1859: The Upper St̓át̓imc appealed to Chief Justice M.B. Begbie to defend the rights of their people.
1859: The Upper St̓át̓imc faced another winter of starvation when the salmon runs failed again.
1860s: The Oblates had established a network of missions extending up
the Fraser River from St. Marys at Mission to St. Josephs at
1860: In August, the Colonial
Governor promised Upper St̓át̓imc leaders that their rights, as members
of the British commonwealth, would be upheld under British Law.
1861: The colonial government passed a law that claimed all of the Upper St̓át̓imc territory for the colony of British Columbia.
1862: Academics have traced the introduction of the smallpox epidemic to a sailor who arrived in Victoria in March.
1862:In early December, the first cases of smallpox were discovered in the
Lillooet district, all carried by men who had just arrived from the
1863: The Upper St̓át̓imc were visited by the first Oblate missionary.
1863:With the completion of the Cariboo wagon road, miners and freighters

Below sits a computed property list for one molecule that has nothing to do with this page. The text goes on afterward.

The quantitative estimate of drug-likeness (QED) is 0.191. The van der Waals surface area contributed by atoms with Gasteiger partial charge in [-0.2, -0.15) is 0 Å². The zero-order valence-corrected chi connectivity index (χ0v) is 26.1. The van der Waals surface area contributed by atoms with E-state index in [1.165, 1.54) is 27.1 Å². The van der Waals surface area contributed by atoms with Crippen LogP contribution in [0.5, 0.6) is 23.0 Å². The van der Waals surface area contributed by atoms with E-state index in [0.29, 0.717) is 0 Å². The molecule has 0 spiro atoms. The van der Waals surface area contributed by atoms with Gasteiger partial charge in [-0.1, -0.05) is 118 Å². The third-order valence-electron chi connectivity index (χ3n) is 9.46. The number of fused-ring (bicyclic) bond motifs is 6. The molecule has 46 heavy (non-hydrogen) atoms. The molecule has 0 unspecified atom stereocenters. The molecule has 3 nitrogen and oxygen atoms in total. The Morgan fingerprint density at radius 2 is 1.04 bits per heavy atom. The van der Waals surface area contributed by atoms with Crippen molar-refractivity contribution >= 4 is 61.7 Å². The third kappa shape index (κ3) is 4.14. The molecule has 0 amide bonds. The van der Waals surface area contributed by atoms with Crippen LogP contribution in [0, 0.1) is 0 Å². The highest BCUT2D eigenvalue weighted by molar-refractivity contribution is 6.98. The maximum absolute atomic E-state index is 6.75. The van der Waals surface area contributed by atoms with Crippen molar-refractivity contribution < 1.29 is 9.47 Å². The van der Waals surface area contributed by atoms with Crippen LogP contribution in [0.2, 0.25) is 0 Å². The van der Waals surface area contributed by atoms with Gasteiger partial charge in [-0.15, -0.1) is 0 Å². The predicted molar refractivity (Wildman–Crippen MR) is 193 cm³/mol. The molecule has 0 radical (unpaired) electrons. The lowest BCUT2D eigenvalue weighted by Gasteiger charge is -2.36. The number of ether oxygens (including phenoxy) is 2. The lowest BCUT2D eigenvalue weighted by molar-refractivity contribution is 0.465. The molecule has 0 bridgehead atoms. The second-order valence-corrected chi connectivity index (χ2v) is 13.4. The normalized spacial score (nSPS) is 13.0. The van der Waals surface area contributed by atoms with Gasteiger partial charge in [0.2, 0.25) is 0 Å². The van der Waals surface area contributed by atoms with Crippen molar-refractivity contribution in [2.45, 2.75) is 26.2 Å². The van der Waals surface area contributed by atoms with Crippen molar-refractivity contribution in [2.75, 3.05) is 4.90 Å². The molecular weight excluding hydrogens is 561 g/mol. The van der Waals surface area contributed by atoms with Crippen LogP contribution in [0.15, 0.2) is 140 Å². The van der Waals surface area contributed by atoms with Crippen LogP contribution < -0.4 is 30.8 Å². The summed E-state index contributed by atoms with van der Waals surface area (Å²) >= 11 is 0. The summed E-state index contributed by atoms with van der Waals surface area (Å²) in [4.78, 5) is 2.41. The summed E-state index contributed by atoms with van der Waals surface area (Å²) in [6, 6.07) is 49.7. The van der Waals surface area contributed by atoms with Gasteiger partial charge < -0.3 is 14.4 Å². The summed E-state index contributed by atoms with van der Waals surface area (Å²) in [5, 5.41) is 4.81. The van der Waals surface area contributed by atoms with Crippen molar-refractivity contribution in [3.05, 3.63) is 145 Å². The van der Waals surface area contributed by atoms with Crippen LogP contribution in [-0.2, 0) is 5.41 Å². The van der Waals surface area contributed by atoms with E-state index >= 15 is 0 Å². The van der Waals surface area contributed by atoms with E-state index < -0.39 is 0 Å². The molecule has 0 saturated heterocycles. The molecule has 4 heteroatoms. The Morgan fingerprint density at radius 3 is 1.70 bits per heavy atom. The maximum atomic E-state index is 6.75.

began to travel up the Fraser and Thompson Rivers, by-passing
Cayoose-Lillooet and using Ashcroft as the new staging grounds instead.
1864:Governor Douglas departed from office. By this time very little land of
the Upper St̓át̓imc had been protected. Early reserves for the Upper
St̓át̓imc were supposed to be laid out by the magistrate at Lillooet in
the late 1860s and early 1870s. Governor Douglas had instructed his
local officials, to stake out and reserve for their [Upper St̓át̓imc]
use and benefit, all their occupied village sites and cultivated fields
and as much land in the vicinity of each as they could till, or was
required for their support.
1866: Úcwalmicw are prohibited from pre-empting land. Settlers are allowed to pre-empt up to 320 acres.
1867:The hotels, stores and stables at Cayoose which had been filled a few
years earlier with the second largest non-Native population north of
San Francisco were deserted.
1870s: The people of Bridge River constructed a flume to water their farms.
1871:The Dominion government assumed the responsibilities of the Crown
toward aboriginal nations. They wanted reserve size to be set at 80
acres per family. The Province, however, insisted upon 10 acres as a
1871: Pasture leases are extended
only to settlers who hold current pre-emption records. Some pasture
leases cover tens of thousands of acres.
single piece of legislation called the Indian Act brought together a